Some Perils of Mathematical Modeling

Mathematical models can be great. They do, however, have some limitations. Suppose, for example, that you are trying to predict some data that you suspect has some mathematical relationship and you want to know the future behavior. A mathematical model might be useful to predict the future results of the data. Your predictive abilities will only be as good as the model (or formula) that you are using. Presumably, if your model accounts for past data, it should work for future data as well. We'll keep this fairly simple.

Lets say that you start with an initial condition and it starts at zero. The next data point to come out is a one. So at x = 0, y = 0 and x=1, y=1. This gives us a nice formula: x = y. We are ready to predict the future. Our guess is that when x = 2, y =2. Our graph of the function looks like this:


This provides nice steady increase. If it is a graph of your investments, you will not be getting rich very quick, but you might not be getting poor either. If it is global temperatures, it might cause some concern. If it is crop yields per square meter, then it is steady and predictable.

But when x =2 comes out, it turns out that y = 0. Our prediction was off by 2. Our graph comparing our prediction with actual results looks like this:


This looks like a simple problem to fix. We simply change our equation to y = -x^2 + 2x. This equation also works for the first three values. Our graph comparing our prediction with actual results now looks like this:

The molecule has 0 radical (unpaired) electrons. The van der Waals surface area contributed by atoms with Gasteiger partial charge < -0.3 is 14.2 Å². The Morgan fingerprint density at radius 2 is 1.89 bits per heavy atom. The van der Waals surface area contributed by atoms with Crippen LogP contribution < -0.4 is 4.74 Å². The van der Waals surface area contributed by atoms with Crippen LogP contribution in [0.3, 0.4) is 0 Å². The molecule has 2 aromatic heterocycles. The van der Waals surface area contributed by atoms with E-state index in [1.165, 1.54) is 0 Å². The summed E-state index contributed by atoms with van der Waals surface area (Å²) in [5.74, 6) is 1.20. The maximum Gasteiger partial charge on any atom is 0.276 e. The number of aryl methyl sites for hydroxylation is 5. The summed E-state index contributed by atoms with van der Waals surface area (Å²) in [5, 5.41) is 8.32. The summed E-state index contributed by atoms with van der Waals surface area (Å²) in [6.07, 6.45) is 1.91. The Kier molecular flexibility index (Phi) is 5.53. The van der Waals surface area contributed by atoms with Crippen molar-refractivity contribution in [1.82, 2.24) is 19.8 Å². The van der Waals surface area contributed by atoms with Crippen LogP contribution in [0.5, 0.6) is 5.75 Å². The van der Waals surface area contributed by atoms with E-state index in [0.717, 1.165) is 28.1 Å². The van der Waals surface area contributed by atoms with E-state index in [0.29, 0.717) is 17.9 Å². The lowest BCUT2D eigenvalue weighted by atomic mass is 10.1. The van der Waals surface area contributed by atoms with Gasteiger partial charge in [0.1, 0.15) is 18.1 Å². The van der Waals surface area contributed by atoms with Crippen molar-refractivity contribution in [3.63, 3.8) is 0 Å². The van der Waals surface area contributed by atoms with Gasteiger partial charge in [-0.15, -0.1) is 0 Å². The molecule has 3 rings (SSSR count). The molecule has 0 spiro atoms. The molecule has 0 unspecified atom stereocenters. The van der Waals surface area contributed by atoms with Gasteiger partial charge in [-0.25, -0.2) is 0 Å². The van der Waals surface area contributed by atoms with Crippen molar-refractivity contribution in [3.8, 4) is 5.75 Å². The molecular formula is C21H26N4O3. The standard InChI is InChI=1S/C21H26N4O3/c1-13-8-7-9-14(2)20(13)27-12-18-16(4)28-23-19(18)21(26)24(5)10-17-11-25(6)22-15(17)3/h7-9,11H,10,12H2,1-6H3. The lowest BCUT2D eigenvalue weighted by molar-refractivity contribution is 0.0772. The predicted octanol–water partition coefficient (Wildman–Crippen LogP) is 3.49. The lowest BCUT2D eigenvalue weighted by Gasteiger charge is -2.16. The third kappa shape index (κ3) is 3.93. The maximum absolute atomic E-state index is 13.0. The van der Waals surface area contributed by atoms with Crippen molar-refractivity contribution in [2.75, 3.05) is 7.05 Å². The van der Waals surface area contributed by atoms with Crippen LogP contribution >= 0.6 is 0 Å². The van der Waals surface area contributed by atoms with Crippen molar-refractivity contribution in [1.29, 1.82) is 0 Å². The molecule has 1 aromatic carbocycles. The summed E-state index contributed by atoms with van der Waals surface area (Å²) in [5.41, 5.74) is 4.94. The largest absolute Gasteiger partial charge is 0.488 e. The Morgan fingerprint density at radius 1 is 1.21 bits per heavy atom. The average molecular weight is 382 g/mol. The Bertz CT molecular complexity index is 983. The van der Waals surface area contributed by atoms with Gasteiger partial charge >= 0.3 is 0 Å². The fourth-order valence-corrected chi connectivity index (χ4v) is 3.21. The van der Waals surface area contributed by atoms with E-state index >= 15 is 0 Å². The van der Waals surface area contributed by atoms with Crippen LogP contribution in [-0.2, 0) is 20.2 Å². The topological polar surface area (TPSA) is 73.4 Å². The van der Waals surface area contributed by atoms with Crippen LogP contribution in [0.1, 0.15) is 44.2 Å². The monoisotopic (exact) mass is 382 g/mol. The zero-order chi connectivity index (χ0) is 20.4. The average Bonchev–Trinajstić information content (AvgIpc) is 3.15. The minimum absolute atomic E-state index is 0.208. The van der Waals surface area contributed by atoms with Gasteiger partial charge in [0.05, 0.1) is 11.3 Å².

Those curves are pretty close. We seem to be on the right track. Let's expand our prediction graph and predict what is going to happen in the future:


We predict that the next point on the graph will be -3. It looks as though the graph is going increasingly downward. If this is your return on investment, then it looks like you better get out of the market now. If this is global temperatures, then stock up on winter clothes.

In fact, the next point is -1. Again, we are off by 2. Out graph comparing our prediction with actual results looks like this:


This is a not so easy fix. We change our equation to y = (x^3)/3 - 2x^2 + 8x/3. This gives us the following graph:


This is not exact but it is close. If we look down the road, we can predict the following:


So if this is our investments, we should just ride it out because things look better down the road. If it is global temperatures, then hang on because things will get a lot hotter really quick.

When the next number comes in, it comes in as 0, exactly as our model predicted:


Surely, we are on the right track.

The next number, however, comes in as 1 rather then the 5 our model predicted.


Something is wrong again. If we look at our various model graphs, we can see that they end up going all over the place:


Clearly, while each of these graphs works for a bit, they all fail in the end. They all end up flying off on a tangent. This is even more clear when we look at the long term trajectories:


All of these graphs were based on the actual data, but they differ markedly in their projections (all of which turn out to be wrong in the long term). Remember that the extreme models accounted for almost the same range of data, but after a point made widely divergent predictions.

So, one take away is that the models, at some point, break down. We could make the models much more complicated and account for the first twenty points but they would then still go wildly wrong. The general point would remain. If you are looking at a fluctuating phenomenon and suddenly your model becomes monotonically increasing or decreasing (that is, it stops fluctuating) then that is the point where your model probably has broken down.